Into Thin Air
A Personal Account of the Mount Everest DisasterBook - 1999
The author relates his experience of climbing Mount Everest during its deadliest season and examines what it is about the mountain that makes people willingly subject themselves to such risk, hardship, and expense.
796.522 K858i 1999
From Library Staff
Jon Krakauer, standing on the summit of Mt. Everest, saw nothing that "suggested that a murderous storm was bearing down." He was wrong. The storm, which claimed five lives and left countless more--including Krakauer's--in guilt-ridden disarray, would also provide the impetus for Into T... Read More »
Krakauer's compelling and harrowing account written as a cathartic act, hoping it "might purge Everest from [his] life." But after finishing this raw, emotionally intense book, readers will be haunted, as he was, by the tragedy.
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Into Thin Air is a novel about a real adventure and the story is told from the point of view of a witness Jon Krakauer, a journalist who is one of the climbers to reach the summit in 1996.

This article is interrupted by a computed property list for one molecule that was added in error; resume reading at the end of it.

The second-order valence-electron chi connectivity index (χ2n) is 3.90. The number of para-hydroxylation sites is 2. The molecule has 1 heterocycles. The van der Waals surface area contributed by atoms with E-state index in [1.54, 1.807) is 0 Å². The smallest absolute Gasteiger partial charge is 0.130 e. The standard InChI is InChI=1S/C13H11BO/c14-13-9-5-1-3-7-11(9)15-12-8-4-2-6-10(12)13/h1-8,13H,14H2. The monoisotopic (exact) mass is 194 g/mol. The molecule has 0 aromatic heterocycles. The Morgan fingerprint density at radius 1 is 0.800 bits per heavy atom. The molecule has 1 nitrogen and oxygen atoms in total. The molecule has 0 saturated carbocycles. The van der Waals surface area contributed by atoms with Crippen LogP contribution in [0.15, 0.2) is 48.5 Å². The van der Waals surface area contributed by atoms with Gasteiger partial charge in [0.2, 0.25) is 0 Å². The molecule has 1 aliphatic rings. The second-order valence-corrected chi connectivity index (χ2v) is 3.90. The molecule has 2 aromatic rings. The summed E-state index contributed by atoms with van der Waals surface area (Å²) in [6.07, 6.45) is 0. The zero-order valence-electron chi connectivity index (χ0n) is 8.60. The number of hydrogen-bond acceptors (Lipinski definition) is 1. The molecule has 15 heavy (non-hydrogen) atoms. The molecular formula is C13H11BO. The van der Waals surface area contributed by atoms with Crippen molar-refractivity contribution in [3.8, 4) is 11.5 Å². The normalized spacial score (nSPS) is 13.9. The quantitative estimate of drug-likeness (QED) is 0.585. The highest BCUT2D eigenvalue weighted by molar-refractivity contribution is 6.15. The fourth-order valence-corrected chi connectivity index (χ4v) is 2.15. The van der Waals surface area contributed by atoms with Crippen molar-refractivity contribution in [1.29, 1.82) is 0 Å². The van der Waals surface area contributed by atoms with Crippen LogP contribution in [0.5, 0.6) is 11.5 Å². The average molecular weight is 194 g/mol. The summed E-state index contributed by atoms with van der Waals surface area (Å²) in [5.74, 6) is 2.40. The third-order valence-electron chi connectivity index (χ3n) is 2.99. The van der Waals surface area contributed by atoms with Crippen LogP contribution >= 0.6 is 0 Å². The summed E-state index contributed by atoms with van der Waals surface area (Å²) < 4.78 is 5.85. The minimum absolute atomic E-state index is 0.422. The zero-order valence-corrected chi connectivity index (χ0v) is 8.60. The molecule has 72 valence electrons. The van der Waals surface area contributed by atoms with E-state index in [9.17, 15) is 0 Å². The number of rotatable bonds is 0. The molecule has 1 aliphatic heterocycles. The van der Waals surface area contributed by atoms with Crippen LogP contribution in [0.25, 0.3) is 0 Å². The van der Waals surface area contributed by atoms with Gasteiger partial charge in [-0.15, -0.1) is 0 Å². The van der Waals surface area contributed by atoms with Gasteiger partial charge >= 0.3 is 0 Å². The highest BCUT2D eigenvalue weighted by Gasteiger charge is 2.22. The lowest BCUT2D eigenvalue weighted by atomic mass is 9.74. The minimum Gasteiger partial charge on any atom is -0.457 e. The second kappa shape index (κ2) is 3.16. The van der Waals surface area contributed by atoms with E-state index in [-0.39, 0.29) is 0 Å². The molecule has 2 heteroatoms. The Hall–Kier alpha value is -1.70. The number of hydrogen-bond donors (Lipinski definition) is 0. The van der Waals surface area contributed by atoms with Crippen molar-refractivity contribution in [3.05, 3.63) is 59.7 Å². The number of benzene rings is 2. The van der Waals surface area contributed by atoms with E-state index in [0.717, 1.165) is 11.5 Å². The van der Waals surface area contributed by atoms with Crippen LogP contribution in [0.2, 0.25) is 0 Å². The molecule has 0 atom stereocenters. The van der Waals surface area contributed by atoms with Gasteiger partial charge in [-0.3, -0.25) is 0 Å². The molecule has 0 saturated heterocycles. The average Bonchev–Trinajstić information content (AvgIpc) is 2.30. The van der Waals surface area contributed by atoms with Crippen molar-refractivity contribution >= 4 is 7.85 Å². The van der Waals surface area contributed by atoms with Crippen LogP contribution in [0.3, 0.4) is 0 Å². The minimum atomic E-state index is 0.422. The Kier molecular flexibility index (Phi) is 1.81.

This modern classic of the adventure genre is a first-hand narrative of the storm atop Mount Everest, the highest point on Earth, which led to the death of eight people in May of 1996. Written only months after it happened, Outside magazine journalist and dedicated mountain climber Jon Krakauer relates the tragic journey to the summit of Everest, led by celebrated guide Rob Hall with granite-like resolve. To provide context, Krakauer evokes the storied history of climbing on Everest and the dangerous yet immensely rewarding art of mountain climbing in general. This Pulitzer Prize finalist is filled with gritty power and clear eloquence: it is an account of both grandeur and loss.
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